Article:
Boral warns the local brick making industry may die if the building materials firm is banned from entering a joint venture with rival CSR.
The two companies want to merge their east coast clay brick operations, but the competition regulator is concerned this could create a duopoly with Austral Bricks.
“Sadly for Australia, a narrow view by regulators will see the brick industry on the same trajectory as the auto, oil refining, steel, aluminium and cement industries,” Boral chief executive Mike Kane told the company’s annual general meeting.
The regulator is due to make a final decision on the brick joint venture in December.
Mr Kane also outlined other concerns with Boral’s building products division, including its exposure to the detached housing market.
The company expects earnings in the division to more than double in 2014/15, compared with underlying earnings of $8 million in 2013/14, as it continues to restructure the division.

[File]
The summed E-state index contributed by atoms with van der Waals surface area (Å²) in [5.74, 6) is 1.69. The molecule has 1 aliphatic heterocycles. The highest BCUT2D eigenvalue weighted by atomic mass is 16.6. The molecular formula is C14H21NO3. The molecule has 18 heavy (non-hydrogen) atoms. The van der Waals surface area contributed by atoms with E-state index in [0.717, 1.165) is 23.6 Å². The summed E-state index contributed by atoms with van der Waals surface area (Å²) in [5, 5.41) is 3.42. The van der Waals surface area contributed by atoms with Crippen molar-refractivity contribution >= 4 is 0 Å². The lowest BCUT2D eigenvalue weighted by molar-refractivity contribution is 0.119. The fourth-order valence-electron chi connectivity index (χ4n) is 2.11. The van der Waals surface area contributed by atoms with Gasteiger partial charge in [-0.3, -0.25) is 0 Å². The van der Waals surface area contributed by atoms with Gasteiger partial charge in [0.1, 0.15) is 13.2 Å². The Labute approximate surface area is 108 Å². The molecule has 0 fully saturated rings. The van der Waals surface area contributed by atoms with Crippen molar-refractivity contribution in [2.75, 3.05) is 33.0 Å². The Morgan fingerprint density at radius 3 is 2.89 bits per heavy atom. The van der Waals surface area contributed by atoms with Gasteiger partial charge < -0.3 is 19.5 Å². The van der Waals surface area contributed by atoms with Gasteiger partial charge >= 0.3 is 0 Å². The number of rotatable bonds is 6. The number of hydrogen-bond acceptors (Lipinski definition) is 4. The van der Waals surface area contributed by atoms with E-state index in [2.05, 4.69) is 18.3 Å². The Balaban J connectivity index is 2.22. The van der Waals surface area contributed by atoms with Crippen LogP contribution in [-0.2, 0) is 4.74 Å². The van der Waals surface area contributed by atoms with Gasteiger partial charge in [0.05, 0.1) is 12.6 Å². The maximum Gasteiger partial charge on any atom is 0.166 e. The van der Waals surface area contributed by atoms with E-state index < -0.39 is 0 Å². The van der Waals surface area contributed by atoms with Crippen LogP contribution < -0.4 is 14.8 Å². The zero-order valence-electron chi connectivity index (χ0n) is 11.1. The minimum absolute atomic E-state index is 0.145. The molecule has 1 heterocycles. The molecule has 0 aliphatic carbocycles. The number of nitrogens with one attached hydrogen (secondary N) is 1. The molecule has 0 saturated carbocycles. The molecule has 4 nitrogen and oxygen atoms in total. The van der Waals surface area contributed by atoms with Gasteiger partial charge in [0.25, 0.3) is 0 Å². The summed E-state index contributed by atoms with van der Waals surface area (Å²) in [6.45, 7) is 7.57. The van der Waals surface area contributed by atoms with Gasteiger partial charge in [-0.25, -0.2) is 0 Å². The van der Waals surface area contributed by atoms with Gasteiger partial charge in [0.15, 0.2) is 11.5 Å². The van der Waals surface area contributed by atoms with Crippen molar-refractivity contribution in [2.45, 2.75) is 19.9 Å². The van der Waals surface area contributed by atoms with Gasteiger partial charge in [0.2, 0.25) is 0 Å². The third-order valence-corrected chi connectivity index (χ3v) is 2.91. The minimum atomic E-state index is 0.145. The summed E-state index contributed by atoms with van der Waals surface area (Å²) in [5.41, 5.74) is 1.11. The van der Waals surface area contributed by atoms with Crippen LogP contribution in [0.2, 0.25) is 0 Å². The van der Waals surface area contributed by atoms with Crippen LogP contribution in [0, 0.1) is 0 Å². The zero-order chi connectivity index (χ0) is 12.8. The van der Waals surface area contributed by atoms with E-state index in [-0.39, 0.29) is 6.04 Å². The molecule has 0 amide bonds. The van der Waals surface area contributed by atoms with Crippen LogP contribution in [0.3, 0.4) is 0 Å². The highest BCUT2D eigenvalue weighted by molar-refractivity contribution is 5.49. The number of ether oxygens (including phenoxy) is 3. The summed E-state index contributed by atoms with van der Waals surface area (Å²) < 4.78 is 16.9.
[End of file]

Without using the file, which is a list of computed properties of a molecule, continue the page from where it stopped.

“Most of our building products go into the detached housing market and it hasn’t been quite as robust,” he said.
“It will continue to be a challenge.”
More heavy rain on Australia’s east coast could also harm earnings in Boral’s construction, materials and cement division, he said.
A rainy winter, including the wettest August in NSW in 16 years, delayed construction activity in key east coast markets.
“Expectations could be dampened if … we experience extended periods of adverse weather,” Mr Kane said.
But stronger residential building activity in NSW was expected to offset weaker volumes for road building and engineering in Queensland.
Boral is also exposed to the US market, where a housing starts recovery is expected to significantly improve its earnings there.
Mr Kane said improved overall earnings for Boral in 2014/15 were likely to come from cost reduction.
Chairman Bob Every also announced he would not stand for re-election in 2016.